The state of the union is, well, confused.

As a nation, we are in a period of great transition. iPhones, Blackberrys and assorted other PDAs keep us connected, even when we don’t want to be. Social networking sites keep our kids connected with their friends and who knows who? More and more Americans are convinced that the world is going to end if we don’t stop driving. More and more Americans will eat only organic foods. Broadband means we can be connected to the world faster than ever, but we aren’t sure if that is a good thing or a bad thing. The price of lattes keeps creeping up, as does the price for a gallon of milk. And, because of the writers’ strike, television addicts are stuck watching reality TV or reruns.

American democracy is stronger then ever, despite the best efforts of a misguided campaign finance law that attempted to limit free speech. Everybody who has an opinion is expressing that opinion in many different platforms, from letters to the editor, to blogs, and every platform in between.

America’s brief reign as the undisputed king of the world is nearing an end. After the collapse of the Soviet Union, we started calling ourselves the only world superpower. America does better as an underdog. While we still have the world’s most important economy and the strongest military, we can’t go it alone, despite the wishes of protectionists and isolationists.

Some of those isolationists want to create a mythic place called Fortress America, where Americans produce goods only for America, where we stay out of foreign entanglements, and we keep all those darn immigrants out. But immigration has always been the life-blood of America, keeping us competitive with new energy and new ideas. And imports have made American consumers fat and happy. Fortress America does not and should not exist.

The rise of China and the emergence of a petrol-rich Russia present both challenges and opportunities. They lead the world in the production of fake goods that distort the marketplace. But the more prosperous these nations become the more potential customers they create for our products.

The collapse of the dollar also is a double-edged sword. It should be good for our manufacturers, but it is not good for our international prestige and raises the specter of inflation.

The world economy seems both durable and fragile. The recent stock market panic may have been created by a low-level clerk at a French bank who made frightfully bad gambles with other people’s money, losing 7 billion dollars in the process and sparking a computer-generated sell-off that cost investors trillions of dollars. Add to that a general concern about the plunging U.S. real estate market, and you have a bunch of spooked investors. But barriers to trade between nations seem to moving in the right direction (lower) and more and more of the developing world is developing quickly (India, China).

As we enter into the final year of the Bush presidency, it does little good to take the short-term view.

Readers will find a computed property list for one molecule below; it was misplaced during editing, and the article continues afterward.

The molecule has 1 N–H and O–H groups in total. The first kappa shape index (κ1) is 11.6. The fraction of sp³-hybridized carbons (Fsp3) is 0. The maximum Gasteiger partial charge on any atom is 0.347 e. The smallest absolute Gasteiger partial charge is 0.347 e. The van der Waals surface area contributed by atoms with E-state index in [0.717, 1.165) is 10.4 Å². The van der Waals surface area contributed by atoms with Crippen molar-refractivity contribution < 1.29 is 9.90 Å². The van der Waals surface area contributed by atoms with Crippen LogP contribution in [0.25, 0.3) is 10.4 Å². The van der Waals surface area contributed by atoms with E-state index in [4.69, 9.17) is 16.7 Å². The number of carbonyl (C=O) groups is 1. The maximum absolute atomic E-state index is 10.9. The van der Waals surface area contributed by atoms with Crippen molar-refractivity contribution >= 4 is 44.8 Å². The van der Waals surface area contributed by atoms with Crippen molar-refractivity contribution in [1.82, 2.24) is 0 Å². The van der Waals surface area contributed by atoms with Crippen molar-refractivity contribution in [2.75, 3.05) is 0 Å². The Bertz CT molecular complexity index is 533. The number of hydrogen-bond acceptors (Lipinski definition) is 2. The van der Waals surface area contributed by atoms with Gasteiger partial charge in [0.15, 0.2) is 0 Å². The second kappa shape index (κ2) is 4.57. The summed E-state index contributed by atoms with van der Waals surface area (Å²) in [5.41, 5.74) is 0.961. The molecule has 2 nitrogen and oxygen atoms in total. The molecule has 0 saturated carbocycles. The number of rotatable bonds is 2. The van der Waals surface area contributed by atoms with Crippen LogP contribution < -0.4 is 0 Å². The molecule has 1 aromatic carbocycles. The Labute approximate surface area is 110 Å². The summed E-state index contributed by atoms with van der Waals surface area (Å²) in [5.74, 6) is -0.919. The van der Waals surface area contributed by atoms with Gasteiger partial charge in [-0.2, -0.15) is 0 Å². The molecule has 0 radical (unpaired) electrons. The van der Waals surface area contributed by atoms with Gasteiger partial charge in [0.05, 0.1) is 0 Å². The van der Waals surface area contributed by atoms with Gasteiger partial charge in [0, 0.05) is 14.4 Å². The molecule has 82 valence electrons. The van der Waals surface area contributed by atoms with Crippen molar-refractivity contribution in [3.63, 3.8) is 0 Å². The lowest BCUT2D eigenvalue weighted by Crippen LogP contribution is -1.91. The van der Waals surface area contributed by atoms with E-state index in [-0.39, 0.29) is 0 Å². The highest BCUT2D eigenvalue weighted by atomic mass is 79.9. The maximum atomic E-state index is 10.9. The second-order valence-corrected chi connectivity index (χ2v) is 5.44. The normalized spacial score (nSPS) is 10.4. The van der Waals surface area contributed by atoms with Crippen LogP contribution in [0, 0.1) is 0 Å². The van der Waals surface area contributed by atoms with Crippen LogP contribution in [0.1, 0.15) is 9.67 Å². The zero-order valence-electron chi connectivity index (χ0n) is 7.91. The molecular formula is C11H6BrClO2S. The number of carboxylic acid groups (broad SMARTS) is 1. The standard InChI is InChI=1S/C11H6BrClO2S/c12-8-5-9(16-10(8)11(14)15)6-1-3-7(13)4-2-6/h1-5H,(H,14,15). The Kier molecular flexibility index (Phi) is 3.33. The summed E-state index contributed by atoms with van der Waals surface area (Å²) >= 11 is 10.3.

The people who hate President Bush really hate him. The people who love him really love him. And the people in the middle, as opinion polls show, can take him or leave him, but mostly leave him.

President Bush has been largely right on the issues, although he has a mixed record in getting the kind of results he wanted.

The president’s biggest success has been his fight against international Islamic terrorism. Since Sept. 11, the terrorists have been on the run. They are losing in Iraq, and they haven’t been able to hit the United States again despite many efforts to do so.

Bush was right about immigration. Our system is broken and needs to be fixed. I wouldn’t have put all my eggs in the basket of Senate backroom deal that was easily attacked by both the right and the left, and I would have made certain that the Democrats were on board, but he was right about creating a better, more practical, policy.

He was right about education. Nothing is more important to America’s future than a first-class education system, and you can’t have a first-class education system without standards. But we are still a long way away from getting the kind of education system we need.

He was right about Social Security. We can take small steps now to fix Social Security or we can have big crisis later. The people have spoken. They would rather deal with a big crisis later.

He was right about Medicare. His plan has been a huge success, and it included free-market reforms. But no Republican would ever want to talk nicely about Medicare reform.

And he is right about the economy. Keeping taxes low is still the best thing you can do to promote economic growth. But he didn’t cut wasteful government spending enough, or reform the government in fundamental ways to make it more efficient.

Bush’s biggest failure came with lowering the partisan temperature in Washington. You can’t just blame him for that, though. This is probably the most partisan Democratic leadership (on both sides of the Rotunda) in the history of the Congress. The nasty things Harry ReidHarry Mason ReidHarry Reid: Early voting states Iowa, New Hampshire 'not representative of the country anymore' The Memo: Democrats confront prospect of long primary Bottom Line MORE has said about Bush go beyond the pale, and let’s face it, Nancy Pelosi has very little regard for Republicans.

History will judge Bush as either a great failure or as a strong leader who tried to do the right thing to make America a better place.

Heading into the next election, the odds are improving for the Republicans to keep the White House. The two leading Democratic candidates both have significant weaknesses that are being exposed by their opposition, while the leading Republican candidates all have significant crossover appeal. I wouldn’t say that Republicans are the favorites yet, but they are looking much better than they did a couple of months ago.